Looking to buy a veterinary practice? - Veterinary Practice
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Looking to buy a veterinary practice?

Helen Skinner of FTA Finance presents a guide to first-time purchase – from securing the best financial support, through to build rapport with the seller, and ultimately buying in.

BECOMING YOUR OWN BOSS is many people’s dream. This may be a
result of logical career progression or, as we are seeing more and more today,
a means to protect a position within a

Practice finances are coming under
increasing pressure nowadays and it is quite often
the salaries of
the veterinary
surgeons which
come under

This is
even worse for
locum surgeons
who, being
have very little
protection under employment law, meaning their income share will reduce
year on year, but they could even be
asked to leave if the practice is sold
and/or the practice owner decides to
change their terms.

With this in mind, the only sure way to be in control of your financial future
is to purchase your own practice.

However, this isn’t quite as
straightforward as it was for those
who took the plunge into practice
ownership in the early to mid 2000s, when there seemed to be a ready
supply of practices at sensible prices and the banks
would lend to
anyone simply
because they
were a vet!

The financial
world has
now changed
somewhat, and
the banks are
now taking a much more critical approach to any finance requests, and will review in
depth all aspects of any proposal.

This is coupled with a marked
increase in practice goodwill values
and sizeable competition to purchase, both from fellow veterinary surgeons and from established practice owners
seeking to expand their group.

It is vital therefore that you set
yourself apart from the rest. Here are
a few tips to help your chances of
securing the practice of your dreams…

How much can I borrow?

Before you start your search, you need
an idea of how much you could
potentially borrow. This would be a
good time to arrange for a financial

By answering a few straightforward
questions about your clinical and
employment background, together
with a summary of your personal financial position, you would get a
better guide as to the level of bank
support you can expect.
Sales agents
and vendors
will always look
favourably on
any offer which
is accompanied
by a financial

It is essential
that you work with an
adviser who
works with all of the banks – there are
currently nine high street banks which
will lend to the veterinary profession
against goodwill plus a number of
smaller “niche” lenders.

And don’t make the mistake of
just approaching one bank directly as
it will only outline what its lending
guidelines will permit and this may not
be the most flexible or competitive.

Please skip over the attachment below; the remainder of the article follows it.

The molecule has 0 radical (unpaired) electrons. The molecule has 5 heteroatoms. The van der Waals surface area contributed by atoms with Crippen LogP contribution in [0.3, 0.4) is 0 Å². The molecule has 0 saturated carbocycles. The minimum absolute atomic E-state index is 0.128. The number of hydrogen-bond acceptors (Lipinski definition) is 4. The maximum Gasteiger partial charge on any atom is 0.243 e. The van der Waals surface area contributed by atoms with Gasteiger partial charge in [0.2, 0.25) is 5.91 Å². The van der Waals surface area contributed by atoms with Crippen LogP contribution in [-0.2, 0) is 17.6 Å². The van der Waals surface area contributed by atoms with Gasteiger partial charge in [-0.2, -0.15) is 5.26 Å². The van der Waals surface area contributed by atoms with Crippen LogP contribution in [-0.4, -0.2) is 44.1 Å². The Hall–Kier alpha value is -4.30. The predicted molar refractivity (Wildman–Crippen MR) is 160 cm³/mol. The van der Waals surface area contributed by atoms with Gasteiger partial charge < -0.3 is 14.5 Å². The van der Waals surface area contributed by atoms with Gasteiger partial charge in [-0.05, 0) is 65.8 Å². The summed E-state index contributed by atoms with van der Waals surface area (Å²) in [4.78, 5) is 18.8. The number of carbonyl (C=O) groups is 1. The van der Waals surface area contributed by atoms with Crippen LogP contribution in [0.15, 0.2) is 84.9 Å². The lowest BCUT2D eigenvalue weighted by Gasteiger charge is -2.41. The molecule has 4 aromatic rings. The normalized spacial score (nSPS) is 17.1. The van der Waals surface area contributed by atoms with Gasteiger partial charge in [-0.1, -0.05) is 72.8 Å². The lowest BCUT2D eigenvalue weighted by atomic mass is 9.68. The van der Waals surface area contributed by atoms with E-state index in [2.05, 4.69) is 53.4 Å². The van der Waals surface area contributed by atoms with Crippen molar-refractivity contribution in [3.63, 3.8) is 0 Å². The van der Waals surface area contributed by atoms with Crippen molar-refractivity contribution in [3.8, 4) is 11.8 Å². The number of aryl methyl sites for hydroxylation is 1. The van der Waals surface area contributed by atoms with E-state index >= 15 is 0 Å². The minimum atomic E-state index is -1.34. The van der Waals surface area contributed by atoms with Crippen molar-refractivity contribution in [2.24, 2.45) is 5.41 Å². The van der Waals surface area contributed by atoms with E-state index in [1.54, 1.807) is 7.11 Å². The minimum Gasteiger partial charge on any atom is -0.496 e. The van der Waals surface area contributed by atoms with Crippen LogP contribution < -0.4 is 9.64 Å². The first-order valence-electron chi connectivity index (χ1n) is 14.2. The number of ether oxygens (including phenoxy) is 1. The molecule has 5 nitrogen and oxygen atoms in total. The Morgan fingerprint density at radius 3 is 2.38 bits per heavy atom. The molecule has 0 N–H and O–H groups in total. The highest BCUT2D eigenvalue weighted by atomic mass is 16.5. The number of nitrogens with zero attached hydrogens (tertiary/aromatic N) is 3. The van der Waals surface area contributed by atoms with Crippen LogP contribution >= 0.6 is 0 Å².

All the banks operate differently
and there are currently some very
favourable and flexible terms available,
but only if you approach the right

Viewing the practice

With so many potential purchasers,
you need to stand out from the crowd.
Firstly – I know it sounds obvious –
turn up on time.

It’s then important to establish
a rapport with the vendor – many
owners prefer to sell to someone they
like and believe their clients and staff
will be comfortable with.

It would be wise to prepare a verbal
CV in advance as very likely the
vendor will be asking you questions
as well.

Demonstrate a level of
understanding of the overall purchase
process – your independent business
adviser should be able to provide you
with a list of the right questions to

Offering on the practice

Before you make an offer on any
business, it is essential to ensure the
practice is affordable for you and to
offer accordingly – don’t get carried
away in the frenzy simply to acquire
“any” practice.

While a financial pre-assessment may
demonstrate the amount a bank could
lend you, this will still depend on the financial strength of the practice itself.

You will need to prepare a forecast
“profit and loss” based on you as
the owner or co-owner – using the
vendors’ prior year accounts as a
guide and building in any changes you
propose as well as your own personal
costs (of which your loan repayments
will probably be the largest).

This P&L
will dictate if
you will be
better or worse
off buying the practice
and most
the maximum
level at which
you can offer – based
on available
and future profitability. Again your business
adviser should provide you with
support in preparing these forecasts.

Working with experts

It is vital that you work with a solicitor
who has a true understanding of the
veterinary conveyancing process and
that you let both vendor and sales
agents know you are working with such
an expert. Increasingly we are seeing firms offering a fixed price tariff which
helps when it comes to budgeting for
purchase costs.

It is also important to have an
accountant who is used to working
with practice owners. This will ensure
the most tax-efficient purchase
structure is in place not just to facilitate
the purchase but also on an ongoing

Working with an independent
business adviser will not only give
you the peace of mind of a whole of
banking market overview, but they will
also help you prepare your business
plan and forecasts (which the banks
will want to see), negotiate with the
banks to ensure you secure best terms
and then ultimately hold your hand to
the very end.

Looking ahead into 2017, it is
likely to be a tough time for a first-
time buyer to acquire or buy in to a
veterinary practice, but it is possible if
you follow the right advice.

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